Re: Modern Job Hunting

by The Escaped Inmate

. . . employment and unemployment are the two poles of an existence with no escape.

—Richard Wright

Looking for a job is a rotten experience.  That’s no accident.  After all, most jobs aren’t that great, so employers have to do something to make prospective employees desperate enough to take the crummy jobs.  Hence the modern job hunt.

First you reduce your qualifications to one piece of paper, preferably filled with the latest buzzwords.  There are as many versions of the ideal resume as there are resumes.  Of course the people who have the responsibility of actually screening the resumes don’t let the general public know what they’re looking for at any given time, so the resume turns out to be a rather random means of winnowing out the applicant pool.  For all you know, it could be the difference between your taste in typefaces and that of someone in the human resources department that disqualifies you from what would otherwise be a good job.  It’s easy to get upset about the resume routine, but it’s pointless.

Take a moment to look at it from the other side.  Imagine that your job is looking at resumes all day.  You probably don’t know a whole lot about the particular jobs that are available, other than what little you’ve been told.  The more technical the position, the more likely it is that the resumes are being sorted by someone with little or no first hand knowledge of what it takes to do the job.  After all that person’s job is to sort resumes.

Those whose resumes make the cut, along with those who have some kind of in with the potential employer, get to an interview.  What a joy that is!  It’s basically a first date without any of the fun parts – no entertainment, no food, no drinks (except, maybe, weak coffee) and no kissing.  The same mindless questions and self-serving answers over and over, the same awkwardness and lots and lots of pressure to close the deal.  I’m sure that prostitutes and other unscrupulous sales folks would do well in job interviews, since so much of their work is so similar to being an interviewee.  I’m neither of those, so for me interviews are an ordeal.  Sometimes applicants have to go through a series of interviews with one prospective employer.  For instance my wife went through about a day and a half of interviewing with five separate people to get her current job – doing the same thing she’s been doing for several years!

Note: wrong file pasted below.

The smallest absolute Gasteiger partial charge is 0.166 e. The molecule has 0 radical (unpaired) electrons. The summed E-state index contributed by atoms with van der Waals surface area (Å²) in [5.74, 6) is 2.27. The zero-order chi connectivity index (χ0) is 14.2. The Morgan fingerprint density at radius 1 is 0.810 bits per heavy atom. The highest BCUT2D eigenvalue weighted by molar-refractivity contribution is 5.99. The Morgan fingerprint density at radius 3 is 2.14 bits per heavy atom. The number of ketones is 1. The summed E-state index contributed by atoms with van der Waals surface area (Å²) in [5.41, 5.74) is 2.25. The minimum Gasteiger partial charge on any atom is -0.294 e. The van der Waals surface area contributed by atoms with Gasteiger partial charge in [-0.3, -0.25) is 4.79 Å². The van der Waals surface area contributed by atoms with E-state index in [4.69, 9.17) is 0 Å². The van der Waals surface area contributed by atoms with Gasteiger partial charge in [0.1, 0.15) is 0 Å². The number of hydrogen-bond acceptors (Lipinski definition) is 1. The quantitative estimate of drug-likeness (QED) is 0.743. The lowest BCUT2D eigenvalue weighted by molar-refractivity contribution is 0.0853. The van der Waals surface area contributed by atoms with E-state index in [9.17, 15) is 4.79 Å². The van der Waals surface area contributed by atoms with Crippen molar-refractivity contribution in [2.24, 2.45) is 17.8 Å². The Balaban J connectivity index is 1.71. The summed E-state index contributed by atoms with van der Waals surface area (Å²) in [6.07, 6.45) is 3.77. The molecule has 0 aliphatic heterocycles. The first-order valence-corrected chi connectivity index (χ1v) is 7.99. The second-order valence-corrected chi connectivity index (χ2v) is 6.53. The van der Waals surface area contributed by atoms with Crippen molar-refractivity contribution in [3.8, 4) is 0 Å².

Most people don’t like rejection so after scads of resumes draw no response and a series of interviews lead to nothing, people start to feel the requisite desperation.  Standard dogma says that on average no more than one in ten resumes will lead to an interview and on average one in ten interviews will lead to a job.  That’s an average failure rate of 99% for resumes and 90% for interviews.  Unfortunately there are folks at the end of the curve for whom the odds are significantly worse than that.

One more thought about why job hunting is such an unpleasant ordeal – it keeps existing employees put.  Who hasn’t put up with crap at work just because finding another job is such a pain?  If you are working and you’re looking for another job, you may be putting your current job in jeopardy.  At the very least you’re probably getting your supervisor hacked off, which can be a less-than-rewarding experience.

Along the same lines, I think one reason so many workplaces have gone to casual attire is that it further inconveniences those employees who are looking for a different job.  After all, you’ve got to dress up for job interviews.  If you show up in a suit at a casual workplace, you’re conspicuous.  Stopping between work and the interview (and again on the way back) to change clothes is a time consuming hassle.  Yes, I realize my theory seems slightly cynical.  I also know that when I mentioned it to management at a previous corporate employer shortly after it had gone casual, the color suddenly left their faces.


works cited:

  • Richard Wright as quoted in Leisure, the Basis of Culture  by Josef Pieper, translated by Gerald Malsbary, St. Augustine’s Press, South Bend Indiana, 1998, pg. 36.

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